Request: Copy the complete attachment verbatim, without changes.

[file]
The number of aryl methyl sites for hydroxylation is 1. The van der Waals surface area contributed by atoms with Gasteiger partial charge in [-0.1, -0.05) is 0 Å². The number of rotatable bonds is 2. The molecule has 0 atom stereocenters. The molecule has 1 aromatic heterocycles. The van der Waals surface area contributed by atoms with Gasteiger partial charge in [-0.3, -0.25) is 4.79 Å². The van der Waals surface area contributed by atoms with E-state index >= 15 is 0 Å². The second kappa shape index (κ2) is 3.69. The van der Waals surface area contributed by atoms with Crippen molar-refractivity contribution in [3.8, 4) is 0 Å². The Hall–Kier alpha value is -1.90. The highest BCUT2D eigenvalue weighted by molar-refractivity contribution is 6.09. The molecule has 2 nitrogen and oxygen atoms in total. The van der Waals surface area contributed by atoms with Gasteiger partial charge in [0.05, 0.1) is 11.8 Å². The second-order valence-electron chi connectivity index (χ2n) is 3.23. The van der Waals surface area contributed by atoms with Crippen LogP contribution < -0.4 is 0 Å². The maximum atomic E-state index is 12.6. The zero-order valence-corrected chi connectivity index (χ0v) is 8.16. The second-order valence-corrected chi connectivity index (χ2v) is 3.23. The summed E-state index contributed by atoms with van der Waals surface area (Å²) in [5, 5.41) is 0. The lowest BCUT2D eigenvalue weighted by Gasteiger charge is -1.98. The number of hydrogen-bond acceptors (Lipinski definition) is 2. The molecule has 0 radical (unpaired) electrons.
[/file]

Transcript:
The number of aryl methyl sites for hydroxylation is 1. The van der Waals surface area contributed by atoms with Gasteiger partial charge in [-0.1, -0.05) is 0 Å². The number of rotatable bonds is 2. The molecule has 0 atom stereocenters. The molecule has 1 aromatic heterocycles. The van der Waals surface area contributed by atoms with Gasteiger partial charge in [-0.3, -0.25) is 4.79 Å². The van der Waals surface area contributed by atoms with E-state index >= 15 is 0 Å². The second kappa shape index (κ2) is 3.69. The van der Waals surface area contributed by atoms with Crippen molar-refractivity contribution in [3.8, 4) is 0 Å². The Hall–Kier alpha value is -1.90. The highest BCUT2D eigenvalue weighted by molar-refractivity contribution is 6.09. The molecule has 2 nitrogen and oxygen atoms in total. The van der Waals surface area contributed by atoms with Gasteiger partial charge in [0.05, 0.1) is 11.8 Å². The second-order valence-electron chi connectivity index (χ2n) is 3.23. The van der Waals surface area contributed by atoms with Crippen LogP contribution < -0.4 is 0 Å². The maximum atomic E-state index is 12.6. The zero-order valence-corrected chi connectivity index (χ0v) is 8.16. The second-order valence-corrected chi connectivity index (χ2v) is 3.23. The summed E-state index contributed by atoms with van der Waals surface area (Å²) in [5, 5.41) is 0. The lowest BCUT2D eigenvalue weighted by Gasteiger charge is -1.98. The number of hydrogen-bond acceptors (Lipinski definition) is 2. The molecule has 0 radical (unpaired) electrons.